Behold the Bonus Material! I wrote a complete military history of Call of Duty for the cool folk over at Den of Geek, and when they pushed their plate away after only the main series entries, full of fantastic faux-fighting fun, that meant more material for you!
THE ABSOLUTE WORST: Black Ops: Declassified
Military history is littered with new inventions which just didn’t work and the corpses of those who tried to use them. Black Op: Declassified was released on the PS Vita, and worked about as well releasing the pin from a grenade. Inside a tank. That’s been filled with napalm for no adequately explained reason, but would still be more potentially useful than this disaster of a game.
You could finish the single-player campaign faster than you could field-strip and reassemble a rifle, and you’d be better off throwing the dismantled parts at an enemy than trying to use the touch controls on this unstable multiplayer network. And the AI enemies were so stupid that would work, because they wouldn’t know which part of the gun was actually the bullets and would assume they were dead. Either that, or they’d just got stuck against one of the walls again.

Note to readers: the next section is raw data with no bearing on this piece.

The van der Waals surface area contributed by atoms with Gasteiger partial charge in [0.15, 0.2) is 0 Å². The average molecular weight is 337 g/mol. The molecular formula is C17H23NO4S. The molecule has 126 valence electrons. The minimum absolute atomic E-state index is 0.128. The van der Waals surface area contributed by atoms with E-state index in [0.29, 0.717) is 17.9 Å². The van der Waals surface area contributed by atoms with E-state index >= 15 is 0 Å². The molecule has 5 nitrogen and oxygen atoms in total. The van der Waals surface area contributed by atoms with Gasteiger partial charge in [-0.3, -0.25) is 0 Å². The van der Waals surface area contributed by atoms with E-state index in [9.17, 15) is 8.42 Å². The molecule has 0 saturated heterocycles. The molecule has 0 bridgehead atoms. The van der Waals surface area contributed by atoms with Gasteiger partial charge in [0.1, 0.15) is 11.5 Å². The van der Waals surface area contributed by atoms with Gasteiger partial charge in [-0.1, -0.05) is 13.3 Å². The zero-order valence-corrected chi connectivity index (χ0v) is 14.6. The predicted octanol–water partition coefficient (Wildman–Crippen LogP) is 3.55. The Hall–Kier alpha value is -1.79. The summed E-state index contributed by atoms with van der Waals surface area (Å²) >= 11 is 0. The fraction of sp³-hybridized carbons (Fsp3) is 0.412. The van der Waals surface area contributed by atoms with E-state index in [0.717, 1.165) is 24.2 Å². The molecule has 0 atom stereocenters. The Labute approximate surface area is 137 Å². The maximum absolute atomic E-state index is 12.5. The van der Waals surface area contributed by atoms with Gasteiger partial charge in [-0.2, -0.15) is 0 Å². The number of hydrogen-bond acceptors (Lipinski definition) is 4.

Strike Team was the iOS and Android entry in the series, and just like the little portable screens it was released on it turned out to be surprisingly useful. A drone’s-eye view lets you tap and swipe commands to your elite military unit, like a tactical tinder, and if they’d developed the whole game around that it would be higher on the list. Unfortunately it also insisted it was a “real” Call of Duty game with a first-person shooter mode controlled by touchscreen-thumbsticks. Which work about as well as touchscreen-dentistry, and are even more painful. Like any computer-expert geek trying to prove they could fight combat by jumping into real combat, it was crippled and just slowed everything else down.
Finest Hour happened when Activision asked “What if we try releasing Call of Duty on consoles?”, and it’s still the closest anyone has come to programming a money volcano. This wasn’t a simple port of the original but an entirely new title, back when developers made an effort to convert titles instead of throwing the code at a new compiler and making their coders work overtime until it fit. Finest Hour featured an interleaving multi-fronted story with more understanding of the World War than most of the people who fought in it. It wasn’t so much a new release as a revelation.